Global family travel insurance from £67
If you're jetting off on a well-earned family holiday, having the right travel insurance can be extremely useful if something goes wrong but don't pay over the odds.
You can save £100s a year by choosing the right cover.
Should I cover the family together?
Policies can be for singles, couples or families. Generally, if travelling together, family cover should be cheaper than insuring everyone separately. As a rule of thumb, the fewer people travelling nearer to home the cheaper it'll be, so don't over-cover.
- Find worldwide family cover from £67 a year.
Globetrotting needn't cost the earth. Family cover can start from as little as £27 for travel within Europe. See the best buys in the Travel Insurance guide.
Once you've found the cheapest travel insurance, here are a couple of quick tips to help save even more on family holidays:
Find the cheapest way to spend overseas.
Debit cards can be the worst way to spend, but the right credit card can mean perfect exchange rates that beat even the best bureaux. See Cheap Travel Money for full info, and use the free Travel Money Maximiser tool to quickly find the best holiday cash deals.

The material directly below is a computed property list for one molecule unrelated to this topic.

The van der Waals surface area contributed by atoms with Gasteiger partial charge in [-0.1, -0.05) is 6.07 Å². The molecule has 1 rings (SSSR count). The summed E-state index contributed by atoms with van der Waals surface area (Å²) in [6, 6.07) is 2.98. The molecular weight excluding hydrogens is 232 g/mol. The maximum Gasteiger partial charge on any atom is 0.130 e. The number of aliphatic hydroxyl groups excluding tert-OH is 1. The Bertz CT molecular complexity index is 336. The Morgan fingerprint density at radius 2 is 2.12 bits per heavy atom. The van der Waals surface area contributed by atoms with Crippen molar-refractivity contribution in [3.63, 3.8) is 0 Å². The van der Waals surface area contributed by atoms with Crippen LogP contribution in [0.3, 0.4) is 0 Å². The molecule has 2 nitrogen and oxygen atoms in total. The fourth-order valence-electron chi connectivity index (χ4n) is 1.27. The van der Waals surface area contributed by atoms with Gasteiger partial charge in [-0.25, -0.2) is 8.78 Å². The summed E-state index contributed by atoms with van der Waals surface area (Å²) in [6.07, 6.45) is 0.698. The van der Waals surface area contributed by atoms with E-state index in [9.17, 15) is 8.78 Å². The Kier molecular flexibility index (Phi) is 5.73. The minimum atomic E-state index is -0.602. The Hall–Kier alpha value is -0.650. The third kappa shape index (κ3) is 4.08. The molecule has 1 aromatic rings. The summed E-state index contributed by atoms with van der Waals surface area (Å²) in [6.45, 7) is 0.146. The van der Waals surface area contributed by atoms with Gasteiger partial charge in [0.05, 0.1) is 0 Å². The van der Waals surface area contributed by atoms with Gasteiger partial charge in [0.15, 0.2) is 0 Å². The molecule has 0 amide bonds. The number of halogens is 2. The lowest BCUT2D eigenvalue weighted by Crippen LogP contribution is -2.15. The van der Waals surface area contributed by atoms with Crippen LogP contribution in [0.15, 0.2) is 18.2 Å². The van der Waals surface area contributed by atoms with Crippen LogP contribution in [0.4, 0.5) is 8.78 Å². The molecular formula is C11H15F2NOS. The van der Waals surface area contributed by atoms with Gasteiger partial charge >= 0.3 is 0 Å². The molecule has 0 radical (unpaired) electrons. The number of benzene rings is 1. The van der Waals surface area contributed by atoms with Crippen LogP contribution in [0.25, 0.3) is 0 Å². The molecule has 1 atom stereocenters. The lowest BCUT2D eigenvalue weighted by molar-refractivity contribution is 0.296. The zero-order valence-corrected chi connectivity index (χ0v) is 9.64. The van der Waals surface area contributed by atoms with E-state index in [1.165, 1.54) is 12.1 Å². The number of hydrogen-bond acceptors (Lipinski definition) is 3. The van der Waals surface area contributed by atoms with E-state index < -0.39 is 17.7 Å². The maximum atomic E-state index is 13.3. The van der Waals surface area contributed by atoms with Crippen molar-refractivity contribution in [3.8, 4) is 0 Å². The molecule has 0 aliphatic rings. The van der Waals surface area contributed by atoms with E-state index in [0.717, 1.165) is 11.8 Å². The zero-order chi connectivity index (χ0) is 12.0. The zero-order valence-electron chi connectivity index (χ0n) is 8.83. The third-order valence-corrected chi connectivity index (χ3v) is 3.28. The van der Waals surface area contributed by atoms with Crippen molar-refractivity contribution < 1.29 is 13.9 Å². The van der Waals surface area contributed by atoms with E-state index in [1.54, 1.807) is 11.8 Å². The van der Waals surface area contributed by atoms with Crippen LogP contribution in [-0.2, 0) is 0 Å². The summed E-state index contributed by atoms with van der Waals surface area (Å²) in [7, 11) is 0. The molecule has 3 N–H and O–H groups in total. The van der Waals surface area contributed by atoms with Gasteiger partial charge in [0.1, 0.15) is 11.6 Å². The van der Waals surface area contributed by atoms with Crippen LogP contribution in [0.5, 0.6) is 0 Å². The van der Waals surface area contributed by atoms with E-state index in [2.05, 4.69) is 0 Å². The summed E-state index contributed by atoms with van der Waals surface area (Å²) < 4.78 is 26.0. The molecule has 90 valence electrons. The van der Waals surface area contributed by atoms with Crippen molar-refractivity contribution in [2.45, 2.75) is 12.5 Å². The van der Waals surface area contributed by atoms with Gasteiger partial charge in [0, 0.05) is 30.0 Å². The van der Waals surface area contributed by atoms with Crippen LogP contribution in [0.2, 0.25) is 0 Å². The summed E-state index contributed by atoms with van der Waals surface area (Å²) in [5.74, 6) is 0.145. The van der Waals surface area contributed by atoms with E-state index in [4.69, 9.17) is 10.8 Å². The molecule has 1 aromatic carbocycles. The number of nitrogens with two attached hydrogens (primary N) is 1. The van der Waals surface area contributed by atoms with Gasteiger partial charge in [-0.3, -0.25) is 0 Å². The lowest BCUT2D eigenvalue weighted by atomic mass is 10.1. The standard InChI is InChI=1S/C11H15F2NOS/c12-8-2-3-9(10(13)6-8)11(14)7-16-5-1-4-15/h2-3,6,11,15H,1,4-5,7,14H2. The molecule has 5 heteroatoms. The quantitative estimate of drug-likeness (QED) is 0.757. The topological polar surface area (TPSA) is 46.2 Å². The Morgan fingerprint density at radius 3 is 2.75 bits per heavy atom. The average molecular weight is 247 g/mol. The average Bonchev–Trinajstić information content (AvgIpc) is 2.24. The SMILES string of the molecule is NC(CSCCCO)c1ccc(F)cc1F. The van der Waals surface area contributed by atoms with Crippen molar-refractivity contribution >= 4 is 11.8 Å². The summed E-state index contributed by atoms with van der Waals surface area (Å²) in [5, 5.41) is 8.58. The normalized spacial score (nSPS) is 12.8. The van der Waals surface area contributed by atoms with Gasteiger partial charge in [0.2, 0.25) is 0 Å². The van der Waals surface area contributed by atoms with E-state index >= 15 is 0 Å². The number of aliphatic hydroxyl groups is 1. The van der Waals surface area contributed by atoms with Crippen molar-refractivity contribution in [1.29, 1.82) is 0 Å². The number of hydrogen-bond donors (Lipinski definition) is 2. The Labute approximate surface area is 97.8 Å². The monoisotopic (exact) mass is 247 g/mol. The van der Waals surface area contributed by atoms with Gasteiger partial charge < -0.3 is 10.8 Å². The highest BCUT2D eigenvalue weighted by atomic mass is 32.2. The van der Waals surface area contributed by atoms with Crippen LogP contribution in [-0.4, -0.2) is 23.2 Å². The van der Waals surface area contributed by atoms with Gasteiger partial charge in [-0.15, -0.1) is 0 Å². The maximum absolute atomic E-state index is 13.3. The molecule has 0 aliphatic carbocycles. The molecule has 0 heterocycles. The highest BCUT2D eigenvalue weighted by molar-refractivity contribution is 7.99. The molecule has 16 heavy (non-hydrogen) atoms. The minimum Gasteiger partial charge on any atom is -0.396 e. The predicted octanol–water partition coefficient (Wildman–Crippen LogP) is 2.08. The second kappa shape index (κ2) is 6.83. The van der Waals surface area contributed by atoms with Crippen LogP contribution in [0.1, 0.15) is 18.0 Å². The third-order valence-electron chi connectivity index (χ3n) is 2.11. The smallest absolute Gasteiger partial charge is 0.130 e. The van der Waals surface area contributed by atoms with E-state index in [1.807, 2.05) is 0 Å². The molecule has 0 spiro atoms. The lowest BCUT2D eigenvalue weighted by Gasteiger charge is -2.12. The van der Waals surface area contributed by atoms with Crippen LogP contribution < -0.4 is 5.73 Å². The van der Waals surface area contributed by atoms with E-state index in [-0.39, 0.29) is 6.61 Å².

Fill yer boots with freebies
Here's one thing that doesn't change as you grow up... the best things in life are freebies! Use the Freebies directory to get loads of everyday items for free, from nappies and pet food to teabags and tissues.
You'll also find sections just for family freebies, free games and indoor entertainment to keep kids busy for nowt.
If you're after something bigger, the Freecycle and Freegle guide explains how to make the most of giveaway sites. These are great if you're looking for free furniture, electricals, baby buggies and more, whilst they're also handy if you're having a clearout. For totally free activity ideas, see Free Museums and Galleries and Free Gym Trials.
Pay off debts BEFORE saving – debts cost more
If you've found yourself with a family nest-egg and debts to pay, this quick tip will drastically improve the health of your finances. If you have both debts and savings you're seriously overspending. Debts usually cost more than savings earn.